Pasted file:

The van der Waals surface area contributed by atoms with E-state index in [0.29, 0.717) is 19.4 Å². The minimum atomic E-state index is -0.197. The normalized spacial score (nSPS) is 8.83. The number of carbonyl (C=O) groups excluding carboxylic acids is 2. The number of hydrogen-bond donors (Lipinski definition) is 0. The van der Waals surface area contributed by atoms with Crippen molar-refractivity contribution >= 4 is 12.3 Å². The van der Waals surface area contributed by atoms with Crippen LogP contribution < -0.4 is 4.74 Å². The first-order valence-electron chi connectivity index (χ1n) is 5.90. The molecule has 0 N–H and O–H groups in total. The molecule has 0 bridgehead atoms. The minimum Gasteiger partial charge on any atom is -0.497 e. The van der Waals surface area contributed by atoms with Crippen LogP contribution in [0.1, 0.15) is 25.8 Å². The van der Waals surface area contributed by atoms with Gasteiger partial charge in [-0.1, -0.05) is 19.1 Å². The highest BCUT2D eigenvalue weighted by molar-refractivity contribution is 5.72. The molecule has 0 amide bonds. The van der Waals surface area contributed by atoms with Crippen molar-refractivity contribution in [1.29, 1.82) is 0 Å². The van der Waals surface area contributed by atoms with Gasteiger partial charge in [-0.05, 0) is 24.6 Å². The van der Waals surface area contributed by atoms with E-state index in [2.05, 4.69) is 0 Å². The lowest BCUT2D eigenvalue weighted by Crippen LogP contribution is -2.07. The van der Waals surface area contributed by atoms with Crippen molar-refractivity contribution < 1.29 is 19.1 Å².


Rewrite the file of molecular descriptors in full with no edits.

The van der Waals surface area contributed by atoms with E-state index in [0.29, 0.717) is 19.4 Å². The minimum atomic E-state index is -0.197. The normalized spacial score (nSPS) is 8.83. The number of carbonyl (C=O) groups excluding carboxylic acids is 2. The number of hydrogen-bond donors (Lipinski definition) is 0. The van der Waals surface area contributed by atoms with Crippen molar-refractivity contribution >= 4 is 12.3 Å². The van der Waals surface area contributed by atoms with Crippen LogP contribution < -0.4 is 4.74 Å². The first-order valence-electron chi connectivity index (χ1n) is 5.90. The molecule has 0 N–H and O–H groups in total. The molecule has 0 bridgehead atoms. The minimum Gasteiger partial charge on any atom is -0.497 e. The van der Waals surface area contributed by atoms with Crippen LogP contribution in [0.1, 0.15) is 25.8 Å². The van der Waals surface area contributed by atoms with Gasteiger partial charge in [-0.1, -0.05) is 19.1 Å². The highest BCUT2D eigenvalue weighted by molar-refractivity contribution is 5.72. The molecule has 0 amide bonds. The van der Waals surface area contributed by atoms with Crippen molar-refractivity contribution in [1.29, 1.82) is 0 Å². The van der Waals surface area contributed by atoms with Gasteiger partial charge in [-0.05, 0) is 24.6 Å². The van der Waals surface area contributed by atoms with E-state index in [2.05, 4.69) is 0 Å². The lowest BCUT2D eigenvalue weighted by Crippen LogP contribution is -2.07. The van der Waals surface area contributed by atoms with Crippen molar-refractivity contribution < 1.29 is 19.1 Å².